Fed & focused

Published 8:38 am Tuesday, September 2, 2014

AHOSKIE – A healthy breakfast plus a healthy lunch equals a healthy future.

With the idea that improved child and teen nutrition is an important foundation for a productive and healthy school day, at any age; daily school breakfast and lunch fosters success in the classroom, and also plays a critical role in helping children develop healthy eating habits that will last for a lifetime.

And perhaps healthy classroom study and retention habits will be just as lasting as well.

That’s why last month for the start of the 2014-15 school year Hertford County Schools Superintendent Dr. Michael Perry announced Hertford County Public Schools’ students will have access to eat breakfast and lunch at no cost.

The initiative is part of the Healthy, Hunger-Free Kids Act of 2010, passed by the U.S. Congress with bipartisan support to help ensure every American child has access to the nutrition they need to grow into healthy adults.

One goal of the law was to help reduce health risks for America’s children by helping schools across the country produce balanced meals so children have access to healthy foods during the school day. The U.S. Department of Agriculture based the new school meal standards on independent, expert recommendations to ensure kids are being fed healthy food while they are at school.

“Hertford County had a problem with parents not able to pay for breakfasts and lunches for our children,” said Perry. “But if (the school district) was going to cover the costs of those breakfasts and lunches, our Board of Education asked us to find avenues where the state did not pay the costs.”

The superintendent turned it over to the county’s Child Nutrition Director, Helen Eure, who researched and found out the requirements of the Community Eligibility Provision (CEP) that was a part of the Act, and that has gone nationwide during the 2014-15 school year.

But there were qualifications.

“The USDA bases some of the eligibility for the CEP on the social-economic level of the applicants,” Perry continues.

“Without the support of the Board of Education we wouldn’t have been able to do what we did,” said Eure. “There was a formula for determining how many meals could be claimed at free reimbursement based on the USDA guidelines.”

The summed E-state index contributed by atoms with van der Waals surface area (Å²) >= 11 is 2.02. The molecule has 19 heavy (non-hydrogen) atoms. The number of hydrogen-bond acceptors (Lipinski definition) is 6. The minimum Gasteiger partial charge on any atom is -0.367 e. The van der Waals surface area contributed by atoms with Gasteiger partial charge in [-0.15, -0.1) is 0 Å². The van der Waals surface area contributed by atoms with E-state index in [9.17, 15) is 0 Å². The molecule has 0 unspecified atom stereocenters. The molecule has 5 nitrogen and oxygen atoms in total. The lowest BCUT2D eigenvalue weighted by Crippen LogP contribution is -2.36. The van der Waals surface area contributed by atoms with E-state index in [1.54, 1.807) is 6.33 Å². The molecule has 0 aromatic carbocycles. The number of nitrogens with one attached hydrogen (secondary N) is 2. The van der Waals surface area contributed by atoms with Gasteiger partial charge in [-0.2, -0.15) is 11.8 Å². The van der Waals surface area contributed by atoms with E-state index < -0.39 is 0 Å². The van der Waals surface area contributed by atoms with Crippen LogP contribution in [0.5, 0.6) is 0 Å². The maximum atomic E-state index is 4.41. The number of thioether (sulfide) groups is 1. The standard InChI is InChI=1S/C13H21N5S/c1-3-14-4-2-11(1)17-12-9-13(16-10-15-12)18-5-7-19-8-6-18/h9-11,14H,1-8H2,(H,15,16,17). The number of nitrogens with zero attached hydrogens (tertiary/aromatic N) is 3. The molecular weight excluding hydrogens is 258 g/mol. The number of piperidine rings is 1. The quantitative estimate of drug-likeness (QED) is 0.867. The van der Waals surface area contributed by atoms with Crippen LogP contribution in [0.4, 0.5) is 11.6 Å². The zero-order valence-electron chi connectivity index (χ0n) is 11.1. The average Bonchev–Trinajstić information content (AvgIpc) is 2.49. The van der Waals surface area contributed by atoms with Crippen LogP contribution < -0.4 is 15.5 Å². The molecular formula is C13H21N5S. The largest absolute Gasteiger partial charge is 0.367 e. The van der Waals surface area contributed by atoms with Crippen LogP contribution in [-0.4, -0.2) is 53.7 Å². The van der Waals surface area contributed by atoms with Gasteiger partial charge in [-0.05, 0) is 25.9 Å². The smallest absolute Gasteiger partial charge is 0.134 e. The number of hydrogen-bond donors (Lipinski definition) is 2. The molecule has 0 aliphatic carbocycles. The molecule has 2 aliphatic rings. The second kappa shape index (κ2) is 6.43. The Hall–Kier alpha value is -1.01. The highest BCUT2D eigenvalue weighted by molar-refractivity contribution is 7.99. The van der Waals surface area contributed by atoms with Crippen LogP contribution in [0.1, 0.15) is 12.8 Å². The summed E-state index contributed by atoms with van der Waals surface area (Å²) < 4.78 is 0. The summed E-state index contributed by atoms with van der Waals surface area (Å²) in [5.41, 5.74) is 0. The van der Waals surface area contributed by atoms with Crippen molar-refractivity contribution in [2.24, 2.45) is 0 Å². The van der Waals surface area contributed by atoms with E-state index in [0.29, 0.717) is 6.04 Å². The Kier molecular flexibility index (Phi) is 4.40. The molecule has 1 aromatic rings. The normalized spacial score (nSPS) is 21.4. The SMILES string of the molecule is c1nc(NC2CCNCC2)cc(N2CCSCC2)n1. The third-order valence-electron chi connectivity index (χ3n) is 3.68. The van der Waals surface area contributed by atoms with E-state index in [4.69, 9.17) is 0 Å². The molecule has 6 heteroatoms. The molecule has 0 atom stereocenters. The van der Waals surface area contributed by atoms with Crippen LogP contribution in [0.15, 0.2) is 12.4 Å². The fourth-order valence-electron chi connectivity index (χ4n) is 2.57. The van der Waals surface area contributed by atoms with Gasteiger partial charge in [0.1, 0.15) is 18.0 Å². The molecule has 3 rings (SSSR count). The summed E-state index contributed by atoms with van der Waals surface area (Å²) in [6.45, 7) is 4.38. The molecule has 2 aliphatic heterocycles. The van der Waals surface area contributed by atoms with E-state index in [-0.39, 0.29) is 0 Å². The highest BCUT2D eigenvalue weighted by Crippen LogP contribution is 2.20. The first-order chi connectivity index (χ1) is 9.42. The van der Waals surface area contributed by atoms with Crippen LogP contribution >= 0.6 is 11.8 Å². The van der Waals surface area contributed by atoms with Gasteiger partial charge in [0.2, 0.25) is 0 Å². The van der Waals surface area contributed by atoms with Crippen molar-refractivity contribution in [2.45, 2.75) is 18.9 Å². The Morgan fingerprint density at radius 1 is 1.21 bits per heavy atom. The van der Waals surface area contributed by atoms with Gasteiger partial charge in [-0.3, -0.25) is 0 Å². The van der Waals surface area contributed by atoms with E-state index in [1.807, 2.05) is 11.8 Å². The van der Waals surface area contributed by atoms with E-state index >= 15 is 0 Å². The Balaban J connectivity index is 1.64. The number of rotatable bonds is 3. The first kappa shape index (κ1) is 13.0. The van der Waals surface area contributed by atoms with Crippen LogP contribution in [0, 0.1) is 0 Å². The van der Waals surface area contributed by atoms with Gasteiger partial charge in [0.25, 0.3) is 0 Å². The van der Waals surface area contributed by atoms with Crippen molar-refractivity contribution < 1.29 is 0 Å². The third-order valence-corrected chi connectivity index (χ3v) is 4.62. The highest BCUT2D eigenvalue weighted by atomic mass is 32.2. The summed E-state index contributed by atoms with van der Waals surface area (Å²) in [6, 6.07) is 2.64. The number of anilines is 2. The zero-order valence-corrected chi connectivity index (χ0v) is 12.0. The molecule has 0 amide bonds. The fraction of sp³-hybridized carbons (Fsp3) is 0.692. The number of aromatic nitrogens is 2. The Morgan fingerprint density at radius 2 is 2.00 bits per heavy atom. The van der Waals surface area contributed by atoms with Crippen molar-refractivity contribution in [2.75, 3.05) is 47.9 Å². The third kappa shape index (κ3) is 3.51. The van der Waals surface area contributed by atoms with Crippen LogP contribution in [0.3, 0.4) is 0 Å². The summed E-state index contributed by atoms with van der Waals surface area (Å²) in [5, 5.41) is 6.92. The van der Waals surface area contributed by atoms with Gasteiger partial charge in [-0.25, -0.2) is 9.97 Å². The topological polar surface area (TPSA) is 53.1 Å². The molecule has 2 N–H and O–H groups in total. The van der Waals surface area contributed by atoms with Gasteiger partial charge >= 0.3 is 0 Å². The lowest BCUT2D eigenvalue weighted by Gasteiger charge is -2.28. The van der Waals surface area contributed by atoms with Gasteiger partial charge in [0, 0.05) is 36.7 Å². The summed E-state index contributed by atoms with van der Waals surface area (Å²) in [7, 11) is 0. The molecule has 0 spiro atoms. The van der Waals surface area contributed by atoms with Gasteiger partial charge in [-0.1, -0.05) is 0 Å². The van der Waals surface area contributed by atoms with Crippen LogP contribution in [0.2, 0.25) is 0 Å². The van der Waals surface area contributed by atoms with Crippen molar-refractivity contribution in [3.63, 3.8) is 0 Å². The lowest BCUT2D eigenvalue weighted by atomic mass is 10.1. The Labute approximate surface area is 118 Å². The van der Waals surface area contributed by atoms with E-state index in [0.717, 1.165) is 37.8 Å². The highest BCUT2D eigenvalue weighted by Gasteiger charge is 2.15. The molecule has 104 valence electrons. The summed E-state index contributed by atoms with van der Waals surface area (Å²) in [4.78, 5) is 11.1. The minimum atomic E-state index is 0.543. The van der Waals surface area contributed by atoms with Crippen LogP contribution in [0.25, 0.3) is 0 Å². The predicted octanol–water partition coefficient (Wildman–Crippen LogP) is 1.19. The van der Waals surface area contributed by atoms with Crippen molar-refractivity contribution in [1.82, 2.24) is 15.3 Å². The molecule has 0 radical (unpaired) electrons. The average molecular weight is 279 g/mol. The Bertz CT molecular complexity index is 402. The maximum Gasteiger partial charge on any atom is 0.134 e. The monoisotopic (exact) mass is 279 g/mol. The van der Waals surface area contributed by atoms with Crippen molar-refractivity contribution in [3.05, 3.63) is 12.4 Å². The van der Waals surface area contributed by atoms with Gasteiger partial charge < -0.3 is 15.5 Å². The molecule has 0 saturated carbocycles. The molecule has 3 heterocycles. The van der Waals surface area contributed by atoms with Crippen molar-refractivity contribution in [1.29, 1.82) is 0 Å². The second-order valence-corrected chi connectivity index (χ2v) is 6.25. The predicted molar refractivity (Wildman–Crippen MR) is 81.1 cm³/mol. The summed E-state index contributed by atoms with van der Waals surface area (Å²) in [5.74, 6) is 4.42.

Eure reported back to the board that, due to the provision and the USDA’s new reimbursement system, Hertford County Public Schools could be fully reimbursed for expenses related to student meals.

“The USDA’s target level for 100 percent reimbursement was a poverty level of 62.5 percent,” contended Perry. “In Hertford County the poverty level exceeds that, and is actually 64.5 per cent, meaning the county qualified at 100 percent reimbursement versus the targeted level.”

Eure then filled out the application and later the county was approved.

Though there has only been one week of school, both the superintendent and the nutrition director say they have seen a marked jump in meal participation by students.

“I’m seeing at the high school and middle school level that breakfast participation has taken a big jump,” said Eure, and Perry concurred with that assessment.

“Participation is most dramatic at the high school,” Perry said.

From the Board of Education to administrators, to teachers, everyone is hoping for results where it counts for the children.

“This is good for everybody,” said Eure. “It can translate into better test scores, fewer behavior issues, and a lower rate of absenteeism.”

Another, lesser, aspect of the program is reduction of the stigma and stereotype associated with free, reduced meals.

“I think that has held some kids back from eating in our cafeterias,” Eure surmised. “They were afraid of being stereotyped.”

The superintendent hopes this decision will begin to change the current system which links school food with family income.

Prior to the program being instituted, there were quite a few skeptics who wanted to make sure the program was as good as it sounded.

“We want to thank our district for taking this major step to ensure students are fed and focused in school,” Perry asserted. “By focusing on making free and healthy meals available to all Hertford County Public Schools students, regardless of income; the campaign has brought attention to make this an anti-hunger, health and educational priority campaign.

“I’m very pleased with the program,” the superintendent said. “We don’t want any child in the school district to go hungry.”